The Danger of Social Media in the Workplace

| September 16th, 2016 | No Comments »

social mediaSocial media has become the driving force of most workplaces.  Just a short time ago, it was barely on a company’s radar as a means of driving production or sales; it was commonly viewed as a nuisance to be avoided in the workplace, dismissed as a means for depraved millennials to get the company into trouble.

Today, social media is seen in a much different, far more positive light by most forward-thinking organizations.  Now companies use LinkedIn to track new recruits; salespeople pump their Facebook contacts to find leads; Twitter has become an effective (and free!) advertising tool.  Even formerly fringy operations like Instagram and Snapchat have found in a legitimate home in offices around Canada.

Despite the power of social media to disseminate and promote, it can still expose companies to potential workplace transgressions – often in the blink of an eye.  Employees have an easy means of speaking without authority on behalf of their employer, posting unfortunate work-related photos of themselves, using social media to of publicly vent about their boss, and so on.

For these reasons, it’s become imperative for workplaces to have a well-drafted social media policy emphasizing the Do’s and Don’ts for employees and contractors who work with their company.  By doing so, companies can ensure employees understand how to communicate effectively using social media – both within and outside the workplace – and what the consequences could be if they don’t use it properly.


Author: Daniel Chodos, Whitten & Lublin

Legal implications from 2014 workplace employment cases

| January 28th, 2015 | No Comments »

Big employment cases from 2014 drew a good amount of attention to workplace law. Specifically, it demonstrated the legal implications to employees and employers.  To date, we continue to see the consequences of these fallouts. Whether through poor judgment, ignorance of the law or quite simply wrongful conduct, Canadians and Americans have been at the forefront of workplace legal disputes. Some cases that have drawn media attention include the Jian Ghomeshi scandal regarding allegations of sexual harassment, Donald Sterling and his discriminatory comments, the two Liberal MP’s accused of harassment. The list goes on.

Toronto Employment Lawyer, Daniel Lublin discusses in his most recent Globe and Mail article five (5) key points to look out for regarding employment issues that arose in 2014, and will continue to have an impact in 2015. These include:

  1. The freedom of speech fallout;
  2. Behavior unbecoming;
  3. Probing Allegations;
  4. Boomers Beware; and
  5. Honesty is the best Policy.

To understand these key points in great detail, read Daniel Lublin’s Globe and Mail column and full article Fallout still spreading from big workplace cases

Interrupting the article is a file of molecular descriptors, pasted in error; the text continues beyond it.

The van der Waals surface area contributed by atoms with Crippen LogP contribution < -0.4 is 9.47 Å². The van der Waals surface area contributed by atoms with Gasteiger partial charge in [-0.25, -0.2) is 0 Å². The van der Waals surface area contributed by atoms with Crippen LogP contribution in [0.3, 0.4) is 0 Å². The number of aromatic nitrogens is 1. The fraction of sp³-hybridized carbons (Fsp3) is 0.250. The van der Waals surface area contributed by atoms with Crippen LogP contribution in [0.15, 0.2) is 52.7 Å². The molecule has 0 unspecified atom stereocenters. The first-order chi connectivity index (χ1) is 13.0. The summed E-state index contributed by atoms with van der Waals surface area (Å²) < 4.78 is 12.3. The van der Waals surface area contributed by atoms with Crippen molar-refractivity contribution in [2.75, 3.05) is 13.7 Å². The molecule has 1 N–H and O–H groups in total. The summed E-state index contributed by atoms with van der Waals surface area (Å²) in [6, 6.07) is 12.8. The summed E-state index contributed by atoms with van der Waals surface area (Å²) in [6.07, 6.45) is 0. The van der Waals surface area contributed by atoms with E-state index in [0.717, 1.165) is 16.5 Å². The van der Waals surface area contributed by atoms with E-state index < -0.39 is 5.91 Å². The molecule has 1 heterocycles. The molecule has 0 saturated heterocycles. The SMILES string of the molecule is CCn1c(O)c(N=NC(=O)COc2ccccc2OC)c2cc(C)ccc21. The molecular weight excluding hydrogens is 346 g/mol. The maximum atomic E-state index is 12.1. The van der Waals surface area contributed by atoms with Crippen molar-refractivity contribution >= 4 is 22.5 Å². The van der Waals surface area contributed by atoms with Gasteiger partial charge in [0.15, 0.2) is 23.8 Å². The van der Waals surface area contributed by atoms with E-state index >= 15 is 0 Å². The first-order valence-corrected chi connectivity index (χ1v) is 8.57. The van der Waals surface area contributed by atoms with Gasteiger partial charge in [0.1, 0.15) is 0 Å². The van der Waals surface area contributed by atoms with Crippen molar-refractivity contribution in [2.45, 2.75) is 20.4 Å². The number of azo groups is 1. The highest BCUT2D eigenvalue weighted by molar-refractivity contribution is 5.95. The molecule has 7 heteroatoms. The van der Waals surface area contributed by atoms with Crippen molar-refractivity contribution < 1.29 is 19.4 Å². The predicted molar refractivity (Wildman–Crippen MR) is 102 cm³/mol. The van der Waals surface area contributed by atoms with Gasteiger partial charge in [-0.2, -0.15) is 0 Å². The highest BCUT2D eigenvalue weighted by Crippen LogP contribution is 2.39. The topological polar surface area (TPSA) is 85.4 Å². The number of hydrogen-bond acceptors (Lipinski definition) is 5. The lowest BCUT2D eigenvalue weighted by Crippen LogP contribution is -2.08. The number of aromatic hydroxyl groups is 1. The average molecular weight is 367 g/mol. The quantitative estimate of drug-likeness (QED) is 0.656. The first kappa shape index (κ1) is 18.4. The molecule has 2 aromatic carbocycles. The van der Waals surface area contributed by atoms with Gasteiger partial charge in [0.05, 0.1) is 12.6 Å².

Employees’ beware- Off-duty conduct can impact your work

| November 4th, 2014 | 1 Comment »

An employee’s conduct at work and out of work can eventually lead to potential discipline or termination by their employer.  The role of the media is now, more than ever impacting the employment environment and working relationship. We are living in an era where the pictures that you post online or the life you led years ago, can come back to haunt you.  The media scrutiny surrounding Jian Gomeshi, Donald Sterling and Ray Rice are all fine examples.  Their personal lives have affected their working relationship and eventually led to termination or discipline.

In his most recent article, Daniel Lublin, Toronto Employment lawyer explains how no one is exempt from termination based on their out of work conduct. Indeed, only a small percentage of people with positions of trust can be terminated or disciplined without severance.  The others must be paid severance. The allegations made against well-known people and those of trust make headlines simply because their actions affect their employers’ brand. Those who do not affect their employers’ brand but whose behavior out of work is shameful can be disciplined or terminated with cause and is usually upheld in Court.

To read more on this subject and for a more comprehensive overview, read Daniel Lublin’s full article Lines blurred between employees’ work and private life and his column in the Globe and Mail.

Toronto Court to Decide if Twitter Harassment Warrants Jail Time

| January 10th, 2014 | No Comments »

Tweets Cause Woman to Fear for Her Safety

A man was in court in Toronto yesterday who stands accused of criminal harassment via Twitter. A woman alleges that the man sent her sexual messages via Twitter and continued to do so after she asked him to stop. She says his Tweets caused her to fear for her safety. Therefore it is time for the Toronto court to decide if Twitter harassment warrants jail time.

The Criminal Code of Canada

The Criminal Code of Canada defines criminal harassment as conduct, which causes another person fear for their safety. The fear must be reasonable in all the circumstances.

In light of this, the defense in this case may try to argue that the woman had no reasonable basis to fear for her safety in the circumstances and that she essentially over-reacted. While the woman’s position is a novel one, it is increasingly important – just because the harassment takes place online it shouldn’t provide an aggressor with impunity with respect to comments that cause fear in others. It is for the Toronto court to decide if Twitter harassment warrants jail time.

While the standard for criminal harassment is different that the definition of harassment pursuant to the Ontario Human Rights Code, this is an important case with ramifications in employment and human rights law as it will set a precedent for how the courts will deal with harassment via Twitter.